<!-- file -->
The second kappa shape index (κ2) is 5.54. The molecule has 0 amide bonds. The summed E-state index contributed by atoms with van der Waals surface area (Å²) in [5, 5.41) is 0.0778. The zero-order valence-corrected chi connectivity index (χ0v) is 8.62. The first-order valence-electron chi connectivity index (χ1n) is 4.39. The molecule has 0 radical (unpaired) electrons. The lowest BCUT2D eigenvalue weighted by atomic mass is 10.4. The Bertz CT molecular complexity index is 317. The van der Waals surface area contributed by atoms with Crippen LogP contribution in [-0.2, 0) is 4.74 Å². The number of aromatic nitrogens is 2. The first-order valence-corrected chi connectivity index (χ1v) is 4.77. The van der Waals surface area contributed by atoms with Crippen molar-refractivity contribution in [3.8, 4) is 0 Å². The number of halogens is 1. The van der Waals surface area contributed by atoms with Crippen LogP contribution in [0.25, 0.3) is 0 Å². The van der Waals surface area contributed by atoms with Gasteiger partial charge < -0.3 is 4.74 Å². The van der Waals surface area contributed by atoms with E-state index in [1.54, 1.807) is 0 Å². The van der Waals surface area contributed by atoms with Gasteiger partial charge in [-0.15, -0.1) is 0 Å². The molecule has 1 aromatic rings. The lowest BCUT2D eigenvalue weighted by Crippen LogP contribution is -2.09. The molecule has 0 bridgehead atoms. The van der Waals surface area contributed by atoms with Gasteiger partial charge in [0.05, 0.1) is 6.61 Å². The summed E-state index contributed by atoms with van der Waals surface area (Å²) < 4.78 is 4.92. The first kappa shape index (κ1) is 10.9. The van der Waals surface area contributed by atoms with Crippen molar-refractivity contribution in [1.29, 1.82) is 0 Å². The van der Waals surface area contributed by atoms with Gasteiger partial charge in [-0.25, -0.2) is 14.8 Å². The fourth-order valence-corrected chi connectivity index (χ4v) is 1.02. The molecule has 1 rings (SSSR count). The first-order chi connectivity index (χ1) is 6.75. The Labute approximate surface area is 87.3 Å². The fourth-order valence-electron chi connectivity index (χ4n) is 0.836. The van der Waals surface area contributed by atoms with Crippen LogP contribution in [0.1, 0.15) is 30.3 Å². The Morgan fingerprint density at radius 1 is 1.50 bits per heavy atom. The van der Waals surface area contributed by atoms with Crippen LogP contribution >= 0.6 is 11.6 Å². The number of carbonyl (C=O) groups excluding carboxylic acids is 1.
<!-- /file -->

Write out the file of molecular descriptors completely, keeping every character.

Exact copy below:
The second kappa shape index (κ2) is 5.54. The molecule has 0 amide bonds. The summed E-state index contributed by atoms with van der Waals surface area (Å²) in [5, 5.41) is 0.0778. The zero-order valence-corrected chi connectivity index (χ0v) is 8.62. The first-order valence-electron chi connectivity index (χ1n) is 4.39. The molecule has 0 radical (unpaired) electrons. The lowest BCUT2D eigenvalue weighted by atomic mass is 10.4. The Bertz CT molecular complexity index is 317. The van der Waals surface area contributed by atoms with Crippen LogP contribution in [-0.2, 0) is 4.74 Å². The number of aromatic nitrogens is 2. The first-order valence-corrected chi connectivity index (χ1v) is 4.77. The van der Waals surface area contributed by atoms with Crippen molar-refractivity contribution in [3.8, 4) is 0 Å². The number of halogens is 1. The van der Waals surface area contributed by atoms with Crippen LogP contribution in [0.25, 0.3) is 0 Å². The van der Waals surface area contributed by atoms with Gasteiger partial charge < -0.3 is 4.74 Å². The van der Waals surface area contributed by atoms with E-state index in [1.54, 1.807) is 0 Å². The van der Waals surface area contributed by atoms with Gasteiger partial charge in [-0.15, -0.1) is 0 Å². The molecule has 1 aromatic rings. The lowest BCUT2D eigenvalue weighted by Crippen LogP contribution is -2.09. The molecule has 0 bridgehead atoms. The van der Waals surface area contributed by atoms with Gasteiger partial charge in [0.05, 0.1) is 6.61 Å². The summed E-state index contributed by atoms with van der Waals surface area (Å²) < 4.78 is 4.92. The first kappa shape index (κ1) is 10.9. The van der Waals surface area contributed by atoms with Crippen molar-refractivity contribution in [1.29, 1.82) is 0 Å². The van der Waals surface area contributed by atoms with Gasteiger partial charge in [-0.25, -0.2) is 14.8 Å². The fourth-order valence-corrected chi connectivity index (χ4v) is 1.02. The molecule has 1 rings (SSSR count). The first-order chi connectivity index (χ1) is 6.75. The Labute approximate surface area is 87.3 Å². The fourth-order valence-electron chi connectivity index (χ4n) is 0.836. The van der Waals surface area contributed by atoms with Crippen LogP contribution in [0.1, 0.15) is 30.3 Å². The Morgan fingerprint density at radius 1 is 1.50 bits per heavy atom. The van der Waals surface area contributed by atoms with Crippen LogP contribution >= 0.6 is 11.6 Å². The number of carbonyl (C=O) groups excluding carboxylic acids is 1.